Deborah Ike, CHS's principal, read a tribute to Frostad at CHS graduation ceremonies June 13:
"The story of our school has three important parts—the past, the present, and the future," Ike said. "You’ve just heard a little about the past, and soon we’ll hear from our valedictorian, who, as the representative of your graduating class, is the voice of the future. But I’d like to pause for a moment in the present and acknowledge one very special man’s contribution. Just as we honoured Mr. Guenter’s 35-year service to CHS last evening with a tribute and a standing ovation, we will now honour Mr. David Frostad who has, for the past 30 years, shaped the story of Caronport High School in ways that will have a profound impact well into the future.
"Mrs. Frostad, would you kindly take your rightful place beside Mr. Frostad as we thank you both.
"Thirty years ago, a young man who looked almost identical to the Mr. Frostad we know today joined the teaching staff at Caronport High School. It was 1980. And since then, it seems, he has at one time or another, taught almost all of the courses we offer at CHS. From Christian Ethics to Computer Science, from Information Processing to CAD, from Math to Psychology, French, Welding, Shop, Metalwork, Mechanics, Choir, and Band, Mr. Frostad has been a tireless advocate of a full and meaningful education. Chances are good that if you are an alumnus of CHS, you had Mr. Frostad as a teacher for at least one class during your high school career, but chances are better that you had him as a teacher for many of your classes.
"And then there is his administrative expertise. David is a master of making things that seem logistically impossible possible. Although he claims that he was originally made vice-principal years ago because there was a need for somebody who had the technical know-how to run a Commodore 64, we all know that it was that computer savvy that made him such a perfect choice for the position, but that it was also so much more. So much more heart, so much more soul, and so much more mind.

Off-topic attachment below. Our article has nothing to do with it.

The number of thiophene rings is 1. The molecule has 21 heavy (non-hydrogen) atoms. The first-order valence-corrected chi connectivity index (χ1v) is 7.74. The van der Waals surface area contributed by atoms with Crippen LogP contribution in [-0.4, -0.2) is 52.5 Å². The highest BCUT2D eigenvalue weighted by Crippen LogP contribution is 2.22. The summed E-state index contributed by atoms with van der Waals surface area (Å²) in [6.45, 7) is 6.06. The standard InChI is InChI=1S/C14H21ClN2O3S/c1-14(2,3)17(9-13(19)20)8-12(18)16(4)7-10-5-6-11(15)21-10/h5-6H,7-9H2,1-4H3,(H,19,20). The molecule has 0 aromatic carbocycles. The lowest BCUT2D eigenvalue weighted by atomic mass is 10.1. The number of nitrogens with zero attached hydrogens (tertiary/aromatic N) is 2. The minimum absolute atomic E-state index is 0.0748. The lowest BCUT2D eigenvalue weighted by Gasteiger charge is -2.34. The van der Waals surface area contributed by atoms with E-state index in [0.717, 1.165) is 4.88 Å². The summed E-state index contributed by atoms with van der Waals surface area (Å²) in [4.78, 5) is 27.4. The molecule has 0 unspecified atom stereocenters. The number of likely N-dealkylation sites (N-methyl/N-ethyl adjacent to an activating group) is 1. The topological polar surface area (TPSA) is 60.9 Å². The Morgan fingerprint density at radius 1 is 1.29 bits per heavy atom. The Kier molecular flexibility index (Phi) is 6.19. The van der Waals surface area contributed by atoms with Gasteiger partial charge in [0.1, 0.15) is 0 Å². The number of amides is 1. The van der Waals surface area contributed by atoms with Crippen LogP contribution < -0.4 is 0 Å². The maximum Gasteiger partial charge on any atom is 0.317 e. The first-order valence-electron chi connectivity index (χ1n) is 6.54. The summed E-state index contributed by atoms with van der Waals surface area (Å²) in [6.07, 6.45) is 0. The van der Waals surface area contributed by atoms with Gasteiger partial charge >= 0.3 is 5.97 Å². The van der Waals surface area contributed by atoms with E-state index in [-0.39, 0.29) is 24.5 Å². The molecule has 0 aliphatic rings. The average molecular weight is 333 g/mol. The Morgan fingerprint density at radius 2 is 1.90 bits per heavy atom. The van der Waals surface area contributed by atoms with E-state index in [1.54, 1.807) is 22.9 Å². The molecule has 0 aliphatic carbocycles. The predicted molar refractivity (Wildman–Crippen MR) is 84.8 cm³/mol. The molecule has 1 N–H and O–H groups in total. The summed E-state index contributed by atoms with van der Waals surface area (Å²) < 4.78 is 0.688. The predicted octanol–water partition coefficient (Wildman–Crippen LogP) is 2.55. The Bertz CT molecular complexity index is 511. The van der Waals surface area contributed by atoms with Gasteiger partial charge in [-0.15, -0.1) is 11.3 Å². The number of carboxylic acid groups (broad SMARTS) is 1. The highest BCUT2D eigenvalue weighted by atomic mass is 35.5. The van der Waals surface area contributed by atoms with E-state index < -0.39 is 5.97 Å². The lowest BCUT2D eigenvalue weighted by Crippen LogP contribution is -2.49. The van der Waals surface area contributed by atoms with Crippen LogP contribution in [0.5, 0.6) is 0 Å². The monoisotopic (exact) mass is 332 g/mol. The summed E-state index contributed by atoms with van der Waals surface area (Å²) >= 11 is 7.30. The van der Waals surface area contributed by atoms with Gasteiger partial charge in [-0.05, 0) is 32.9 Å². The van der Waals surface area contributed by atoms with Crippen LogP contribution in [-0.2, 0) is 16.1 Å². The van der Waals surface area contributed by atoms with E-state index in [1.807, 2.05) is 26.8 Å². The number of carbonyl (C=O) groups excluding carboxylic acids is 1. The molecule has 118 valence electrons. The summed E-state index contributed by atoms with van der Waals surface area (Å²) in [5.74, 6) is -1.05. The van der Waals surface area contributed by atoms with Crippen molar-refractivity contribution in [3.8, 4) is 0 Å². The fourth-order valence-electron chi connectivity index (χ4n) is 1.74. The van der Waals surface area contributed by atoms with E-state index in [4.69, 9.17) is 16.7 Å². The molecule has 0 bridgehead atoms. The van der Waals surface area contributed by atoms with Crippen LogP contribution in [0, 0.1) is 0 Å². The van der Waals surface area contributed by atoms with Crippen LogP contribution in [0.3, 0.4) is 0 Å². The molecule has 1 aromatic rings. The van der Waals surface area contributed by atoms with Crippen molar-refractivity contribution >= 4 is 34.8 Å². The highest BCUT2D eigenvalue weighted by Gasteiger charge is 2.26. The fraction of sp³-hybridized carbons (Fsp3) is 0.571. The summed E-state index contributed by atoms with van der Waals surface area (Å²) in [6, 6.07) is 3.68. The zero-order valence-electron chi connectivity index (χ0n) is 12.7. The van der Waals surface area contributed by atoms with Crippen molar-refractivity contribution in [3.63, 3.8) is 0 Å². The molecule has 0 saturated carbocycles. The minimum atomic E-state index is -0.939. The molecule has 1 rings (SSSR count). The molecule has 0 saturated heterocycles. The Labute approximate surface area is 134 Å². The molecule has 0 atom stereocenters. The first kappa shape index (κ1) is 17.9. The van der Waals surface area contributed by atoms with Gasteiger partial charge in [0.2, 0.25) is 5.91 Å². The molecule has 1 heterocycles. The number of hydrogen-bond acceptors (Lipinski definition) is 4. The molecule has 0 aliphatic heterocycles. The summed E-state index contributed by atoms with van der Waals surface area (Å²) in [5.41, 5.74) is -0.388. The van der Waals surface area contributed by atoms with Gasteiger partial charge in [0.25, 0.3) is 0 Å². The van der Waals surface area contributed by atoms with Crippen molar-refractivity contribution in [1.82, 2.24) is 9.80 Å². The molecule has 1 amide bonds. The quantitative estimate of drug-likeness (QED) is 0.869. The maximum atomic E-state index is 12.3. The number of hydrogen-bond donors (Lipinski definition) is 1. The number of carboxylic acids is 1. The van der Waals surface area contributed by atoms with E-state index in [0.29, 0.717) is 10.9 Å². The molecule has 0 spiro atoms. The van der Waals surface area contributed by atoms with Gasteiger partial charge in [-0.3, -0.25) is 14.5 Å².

"In so very many ways, Mr. Frostad has been the heart of Caronport High School for the last three decades. When David first joined the staff, he and Adeline virtually—and sometimes literally—lived at the school, often eating meals together in the then new Home Ec. wing. And why did they do that? Because they were so immersed in supporting the welfare of our school. Over the years, Mr. Frostad has coached and managed some of our soccer, volleyball, and hockey teams. He has worked tirelessly on three musicals for our annual Dessert Theatre productions; performances were sold out for Honk, Just So, and this year’s Fiddler on the Roof. He has organized and led our Tour Choir for 29 of his 30 years in our school. And the one year when he didn’t lead Tour Choir, he wasn’t taking a break—he was on the road, travelling with his family, promoting the school. Mr. Frostad makes the Energizer Bunny look lethargic. When he retires at the end of this school year, it is his intention to go back to school and take more courses.
"When we celebrated Mr. Guenter last evening, I observed with great respect that he is a true Renaissance man. And when I consider Mr. Frostad, a similar observation is unavoidable; he, too, is an academic, an artist, and a sportsman. He has an acute mind: he teaches and he is also teachable; he instructs music, and he is, himself, a talented vocal musician; and he coaches sports—and he still gets on his own skates at every available opportunity.
"Often when I’m at my desk, I’ll hear his beautiful voice rising in song from the office next door as he previews music for one performance or another. But his greatest passion, his “raison d’etre” in our context, has been his beloved Tour Choir; his heart has been to see each student recognize, develop, and use the gifts bestowed by our creator. Ultimately, it is this soul that distinguishes him among men. When he hears our students sing, and when he is reminded of those he led to Christ through the power of a story told through song, he knows that he made the right decision thirty years ago to join a young teaching staff in a small town called Caronport."